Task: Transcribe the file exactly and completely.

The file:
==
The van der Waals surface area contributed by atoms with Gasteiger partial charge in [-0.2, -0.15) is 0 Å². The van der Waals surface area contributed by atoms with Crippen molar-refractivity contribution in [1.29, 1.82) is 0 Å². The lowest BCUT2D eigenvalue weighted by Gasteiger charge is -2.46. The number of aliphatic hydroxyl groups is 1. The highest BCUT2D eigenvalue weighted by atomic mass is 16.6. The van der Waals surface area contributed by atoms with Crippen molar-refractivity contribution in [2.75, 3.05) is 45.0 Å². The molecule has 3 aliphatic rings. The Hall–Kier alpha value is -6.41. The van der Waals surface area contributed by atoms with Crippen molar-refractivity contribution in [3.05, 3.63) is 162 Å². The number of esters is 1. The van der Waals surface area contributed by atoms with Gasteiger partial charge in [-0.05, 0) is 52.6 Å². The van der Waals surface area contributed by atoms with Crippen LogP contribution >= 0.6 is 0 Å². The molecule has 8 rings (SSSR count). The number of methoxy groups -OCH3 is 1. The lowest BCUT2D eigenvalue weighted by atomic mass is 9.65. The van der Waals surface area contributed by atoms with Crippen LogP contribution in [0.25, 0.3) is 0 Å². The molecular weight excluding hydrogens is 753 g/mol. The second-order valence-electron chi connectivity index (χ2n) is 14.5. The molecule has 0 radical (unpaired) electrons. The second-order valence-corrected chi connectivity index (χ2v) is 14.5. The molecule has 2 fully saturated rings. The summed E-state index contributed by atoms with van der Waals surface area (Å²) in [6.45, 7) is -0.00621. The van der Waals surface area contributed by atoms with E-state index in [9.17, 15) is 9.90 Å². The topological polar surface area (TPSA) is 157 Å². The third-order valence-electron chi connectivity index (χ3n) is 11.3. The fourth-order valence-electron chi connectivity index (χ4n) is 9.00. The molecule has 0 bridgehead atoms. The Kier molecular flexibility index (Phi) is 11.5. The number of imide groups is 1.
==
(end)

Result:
The van der Waals surface area contributed by atoms with Gasteiger partial charge in [-0.2, -0.15) is 0 Å². The van der Waals surface area contributed by atoms with Crippen molar-refractivity contribution in [1.29, 1.82) is 0 Å². The lowest BCUT2D eigenvalue weighted by Gasteiger charge is -2.46. The number of aliphatic hydroxyl groups is 1. The highest BCUT2D eigenvalue weighted by atomic mass is 16.6. The van der Waals surface area contributed by atoms with Crippen molar-refractivity contribution in [2.75, 3.05) is 45.0 Å². The molecule has 3 aliphatic rings. The Hall–Kier alpha value is -6.41. The van der Waals surface area contributed by atoms with Crippen molar-refractivity contribution in [3.05, 3.63) is 162 Å². The number of esters is 1. The van der Waals surface area contributed by atoms with Gasteiger partial charge in [-0.05, 0) is 52.6 Å². The van der Waals surface area contributed by atoms with Crippen LogP contribution >= 0.6 is 0 Å². The molecule has 8 rings (SSSR count). The number of methoxy groups -OCH3 is 1. The lowest BCUT2D eigenvalue weighted by atomic mass is 9.65. The van der Waals surface area contributed by atoms with Crippen LogP contribution in [0.25, 0.3) is 0 Å². The molecular weight excluding hydrogens is 753 g/mol. The second-order valence-electron chi connectivity index (χ2n) is 14.5. The molecule has 0 radical (unpaired) electrons. The second-order valence-corrected chi connectivity index (χ2v) is 14.5. The molecule has 2 fully saturated rings. The summed E-state index contributed by atoms with van der Waals surface area (Å²) in [6.45, 7) is -0.00621. The van der Waals surface area contributed by atoms with E-state index in [9.17, 15) is 9.90 Å². The topological polar surface area (TPSA) is 157 Å². The third-order valence-electron chi connectivity index (χ3n) is 11.3. The fourth-order valence-electron chi connectivity index (χ4n) is 9.00. The molecule has 0 bridgehead atoms. The Kier molecular flexibility index (Phi) is 11.5. The number of imide groups is 1.